Wednesday, February 07, 2007

Winter storms isolate the islands

Our recent calm crossing to Arran on MV Caledonian Isles has not been typical of this winter. Island communities in Scotland have been isolated for long periods when the ferries have been storm bound. Simon Willis's site recently carried remarkable pictures of the Corran ferry sailing, despite stormy weather, to maintain the link to communities on the isolated Ardnamurchan peninsula.

This week, the Daily Mail and the Independent have reported calls for a tunnel to be built connecting the Western Isles to the mainland. Suggested routes are either from Stornoway on Lewis to Ullapool (41 miles) or from Benbecula to Dunvegan (25 miles) on Skye, which already has a bridge link to the mainland. If this dream is realised it would transform access to the Outer Hebrides and make a link across the Sound of Harris even more vital.

Even in calm conditions, we felt a sense of isolation and commitment as MV Caledonian Isles steamed away from Brodick back to the mainland, an hour away.

Here are another couple of photos from our Arran trip taken with the little Sony DSC U60 camera.

This is an over the shoulder shot looking back at Tony, who is dwarfed by the scale of the sea and the mountains of Arran.

The sun is well set behind the mountains of Arran.

At maximum aperture, the shutter speed was only 1/25th second. I panned on Tony so he is reasonably sharp. The movement and slow shutter speed have blurred the background. Despite its imperfections, I like this photo because it brings back the chill and uncertainty of the approaching darkness. We still had an hour paddling back to the mainland.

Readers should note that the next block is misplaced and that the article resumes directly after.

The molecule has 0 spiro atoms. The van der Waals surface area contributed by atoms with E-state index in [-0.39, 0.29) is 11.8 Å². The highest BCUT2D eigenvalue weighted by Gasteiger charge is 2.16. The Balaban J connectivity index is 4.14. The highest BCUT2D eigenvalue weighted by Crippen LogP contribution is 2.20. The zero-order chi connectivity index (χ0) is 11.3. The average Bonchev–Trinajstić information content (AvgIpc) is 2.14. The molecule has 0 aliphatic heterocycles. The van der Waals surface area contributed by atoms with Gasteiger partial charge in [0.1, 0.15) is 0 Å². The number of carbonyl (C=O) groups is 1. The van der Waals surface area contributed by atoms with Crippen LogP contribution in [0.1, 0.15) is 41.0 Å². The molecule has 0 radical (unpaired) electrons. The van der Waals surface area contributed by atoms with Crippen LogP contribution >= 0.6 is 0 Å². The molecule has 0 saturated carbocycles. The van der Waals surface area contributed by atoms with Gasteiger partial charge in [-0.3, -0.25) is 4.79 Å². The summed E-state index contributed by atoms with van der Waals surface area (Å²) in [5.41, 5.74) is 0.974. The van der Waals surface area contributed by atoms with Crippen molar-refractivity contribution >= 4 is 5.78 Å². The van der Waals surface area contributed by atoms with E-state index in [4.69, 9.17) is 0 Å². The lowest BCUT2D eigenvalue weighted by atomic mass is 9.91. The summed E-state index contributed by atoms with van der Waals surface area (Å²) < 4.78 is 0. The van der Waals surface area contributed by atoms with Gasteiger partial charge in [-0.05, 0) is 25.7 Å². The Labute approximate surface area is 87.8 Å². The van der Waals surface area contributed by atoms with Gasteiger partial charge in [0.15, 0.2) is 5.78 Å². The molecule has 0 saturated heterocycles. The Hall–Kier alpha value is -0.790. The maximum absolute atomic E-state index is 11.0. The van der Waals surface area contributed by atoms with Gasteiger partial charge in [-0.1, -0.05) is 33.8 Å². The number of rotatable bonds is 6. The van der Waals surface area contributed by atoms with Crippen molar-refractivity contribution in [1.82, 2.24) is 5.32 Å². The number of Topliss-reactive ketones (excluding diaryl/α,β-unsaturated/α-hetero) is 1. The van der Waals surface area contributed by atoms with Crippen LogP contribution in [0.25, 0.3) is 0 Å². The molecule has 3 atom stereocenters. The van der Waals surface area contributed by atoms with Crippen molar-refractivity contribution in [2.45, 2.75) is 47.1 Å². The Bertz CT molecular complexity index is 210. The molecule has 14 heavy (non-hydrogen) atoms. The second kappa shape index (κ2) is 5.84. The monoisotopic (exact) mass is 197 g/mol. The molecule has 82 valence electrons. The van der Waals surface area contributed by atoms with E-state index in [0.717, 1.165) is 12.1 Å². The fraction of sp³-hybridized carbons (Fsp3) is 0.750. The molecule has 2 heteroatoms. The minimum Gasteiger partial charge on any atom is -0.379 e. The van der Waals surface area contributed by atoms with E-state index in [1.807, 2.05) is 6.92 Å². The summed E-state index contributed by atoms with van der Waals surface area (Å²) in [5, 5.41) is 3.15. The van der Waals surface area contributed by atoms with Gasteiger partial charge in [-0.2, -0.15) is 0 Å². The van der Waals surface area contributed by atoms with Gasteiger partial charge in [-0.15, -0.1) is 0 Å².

We sea kayakers are lucky, we can choose when to make our crossings, islanders and their provisions and exports cannot.


  1. Can't imagine the cost of building & maintaining a tunnel. Is this feasible/viable? We have continuing troubles here with ferries to our more isolated communities particularly as our older ferries break down. I think our offshore islands must have far fewer people than those in Scotland. But tunnels & bridges are so disruptive.

  2. Alison, apparently tunneling is getting cheaper. The Norwegians are great exponents of tunneling to access remote communities.

  3. A tunnel is feasible and viable. Scotland is now the only country in north-west europe that does NOT make extensive use of tunnels.

    Douglas is right; the Norwegians have 900+ of them, of length up to 24.5km, with some going deep under the sea to connect islands to the mainland.

    Tunnel links and facts from here:

  4. Good to hear from you John, thanks for the link to your excellent blog page on Scandinavian approaches to linking remote communities.

  5. I don't know where this idea of a tunnel between Stornoway and Ullapool has come from. I've only heard of links between Harris and North Skye and North Uist and West Skye. There may be confusion with the current existing ferry route.

  6. Hello Pharmolo, I do not know the source but it has been reported in the Stornoway Gazette, the Independent and the Daily Mail.